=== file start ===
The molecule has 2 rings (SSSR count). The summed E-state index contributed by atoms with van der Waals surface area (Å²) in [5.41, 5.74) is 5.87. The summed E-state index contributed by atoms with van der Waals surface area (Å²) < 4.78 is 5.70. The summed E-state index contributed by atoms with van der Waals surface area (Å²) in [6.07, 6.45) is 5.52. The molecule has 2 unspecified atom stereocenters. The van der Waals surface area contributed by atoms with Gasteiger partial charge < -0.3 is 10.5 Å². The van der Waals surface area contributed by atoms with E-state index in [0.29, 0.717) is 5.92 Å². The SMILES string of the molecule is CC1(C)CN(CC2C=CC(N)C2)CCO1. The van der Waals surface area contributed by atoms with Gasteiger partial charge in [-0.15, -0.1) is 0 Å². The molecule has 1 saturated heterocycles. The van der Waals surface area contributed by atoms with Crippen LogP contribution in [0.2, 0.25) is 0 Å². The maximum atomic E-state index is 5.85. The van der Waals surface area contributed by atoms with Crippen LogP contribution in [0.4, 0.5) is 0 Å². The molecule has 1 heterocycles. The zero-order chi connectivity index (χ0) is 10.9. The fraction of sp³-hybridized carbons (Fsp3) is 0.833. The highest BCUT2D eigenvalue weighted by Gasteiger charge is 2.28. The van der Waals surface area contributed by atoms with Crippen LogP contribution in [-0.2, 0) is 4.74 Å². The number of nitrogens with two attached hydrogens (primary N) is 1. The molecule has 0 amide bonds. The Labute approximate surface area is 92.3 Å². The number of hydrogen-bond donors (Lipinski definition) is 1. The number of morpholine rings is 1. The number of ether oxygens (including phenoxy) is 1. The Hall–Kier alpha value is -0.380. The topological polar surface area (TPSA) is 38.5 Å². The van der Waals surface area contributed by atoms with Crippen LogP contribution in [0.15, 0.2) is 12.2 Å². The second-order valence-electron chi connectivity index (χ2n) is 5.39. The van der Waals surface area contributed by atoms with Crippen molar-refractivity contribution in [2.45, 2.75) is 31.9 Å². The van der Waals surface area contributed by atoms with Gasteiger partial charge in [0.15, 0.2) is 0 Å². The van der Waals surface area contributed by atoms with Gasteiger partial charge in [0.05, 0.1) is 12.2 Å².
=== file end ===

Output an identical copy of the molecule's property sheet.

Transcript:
The molecule has 2 rings (SSSR count). The summed E-state index contributed by atoms with van der Waals surface area (Å²) in [5.41, 5.74) is 5.87. The summed E-state index contributed by atoms with van der Waals surface area (Å²) < 4.78 is 5.70. The summed E-state index contributed by atoms with van der Waals surface area (Å²) in [6.07, 6.45) is 5.52. The molecule has 2 unspecified atom stereocenters. The van der Waals surface area contributed by atoms with Gasteiger partial charge < -0.3 is 10.5 Å². The van der Waals surface area contributed by atoms with E-state index in [0.29, 0.717) is 5.92 Å². The SMILES string of the molecule is CC1(C)CN(CC2C=CC(N)C2)CCO1. The van der Waals surface area contributed by atoms with Gasteiger partial charge in [-0.15, -0.1) is 0 Å². The molecule has 1 saturated heterocycles. The van der Waals surface area contributed by atoms with Crippen LogP contribution in [0.2, 0.25) is 0 Å². The maximum atomic E-state index is 5.85. The van der Waals surface area contributed by atoms with Crippen LogP contribution in [0.4, 0.5) is 0 Å². The molecule has 1 heterocycles. The zero-order chi connectivity index (χ0) is 10.9. The fraction of sp³-hybridized carbons (Fsp3) is 0.833. The highest BCUT2D eigenvalue weighted by Gasteiger charge is 2.28. The van der Waals surface area contributed by atoms with Crippen LogP contribution in [-0.2, 0) is 4.74 Å². The number of nitrogens with two attached hydrogens (primary N) is 1. The molecule has 0 amide bonds. The Labute approximate surface area is 92.3 Å². The number of hydrogen-bond donors (Lipinski definition) is 1. The number of morpholine rings is 1. The number of ether oxygens (including phenoxy) is 1. The Hall–Kier alpha value is -0.380. The topological polar surface area (TPSA) is 38.5 Å². The van der Waals surface area contributed by atoms with Crippen LogP contribution in [0.15, 0.2) is 12.2 Å². The second-order valence-electron chi connectivity index (χ2n) is 5.39. The van der Waals surface area contributed by atoms with Crippen molar-refractivity contribution in [2.45, 2.75) is 31.9 Å². The van der Waals surface area contributed by atoms with Gasteiger partial charge in [0.15, 0.2) is 0 Å². The van der Waals surface area contributed by atoms with Gasteiger partial charge in [0.05, 0.1) is 12.2 Å².